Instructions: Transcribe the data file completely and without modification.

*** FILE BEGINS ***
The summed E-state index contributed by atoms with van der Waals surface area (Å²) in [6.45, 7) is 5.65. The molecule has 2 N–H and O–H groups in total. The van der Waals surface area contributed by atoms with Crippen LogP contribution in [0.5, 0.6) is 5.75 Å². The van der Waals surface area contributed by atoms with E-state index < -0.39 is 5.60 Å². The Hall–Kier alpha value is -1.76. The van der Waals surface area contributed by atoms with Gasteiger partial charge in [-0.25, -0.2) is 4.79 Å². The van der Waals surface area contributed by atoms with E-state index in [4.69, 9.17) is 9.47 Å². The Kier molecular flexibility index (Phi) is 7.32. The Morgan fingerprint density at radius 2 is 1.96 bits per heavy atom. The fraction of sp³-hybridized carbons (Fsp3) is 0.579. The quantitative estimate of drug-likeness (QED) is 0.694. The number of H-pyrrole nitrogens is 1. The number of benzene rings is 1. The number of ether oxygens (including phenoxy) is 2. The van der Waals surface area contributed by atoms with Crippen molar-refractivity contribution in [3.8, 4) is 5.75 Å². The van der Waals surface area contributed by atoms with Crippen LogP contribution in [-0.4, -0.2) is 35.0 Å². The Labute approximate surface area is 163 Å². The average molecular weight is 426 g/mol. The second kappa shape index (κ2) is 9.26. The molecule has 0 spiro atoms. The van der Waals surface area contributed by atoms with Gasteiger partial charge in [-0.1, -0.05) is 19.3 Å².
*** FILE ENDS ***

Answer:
The summed E-state index contributed by atoms with van der Waals surface area (Å²) in [6.45, 7) is 5.65. The molecule has 2 N–H and O–H groups in total. The van der Waals surface area contributed by atoms with Crippen LogP contribution in [0.5, 0.6) is 5.75 Å². The van der Waals surface area contributed by atoms with E-state index < -0.39 is 5.60 Å². The Hall–Kier alpha value is -1.76. The van der Waals surface area contributed by atoms with Gasteiger partial charge in [-0.25, -0.2) is 4.79 Å². The van der Waals surface area contributed by atoms with E-state index in [4.69, 9.17) is 9.47 Å². The Kier molecular flexibility index (Phi) is 7.32. The Morgan fingerprint density at radius 2 is 1.96 bits per heavy atom. The fraction of sp³-hybridized carbons (Fsp3) is 0.579. The quantitative estimate of drug-likeness (QED) is 0.694. The number of H-pyrrole nitrogens is 1. The number of benzene rings is 1. The number of ether oxygens (including phenoxy) is 2. The van der Waals surface area contributed by atoms with Crippen molar-refractivity contribution in [3.8, 4) is 5.75 Å². The van der Waals surface area contributed by atoms with Crippen LogP contribution in [-0.4, -0.2) is 35.0 Å². The Labute approximate surface area is 163 Å². The average molecular weight is 426 g/mol. The second kappa shape index (κ2) is 9.26. The molecule has 0 spiro atoms. The van der Waals surface area contributed by atoms with Gasteiger partial charge in [-0.1, -0.05) is 19.3 Å².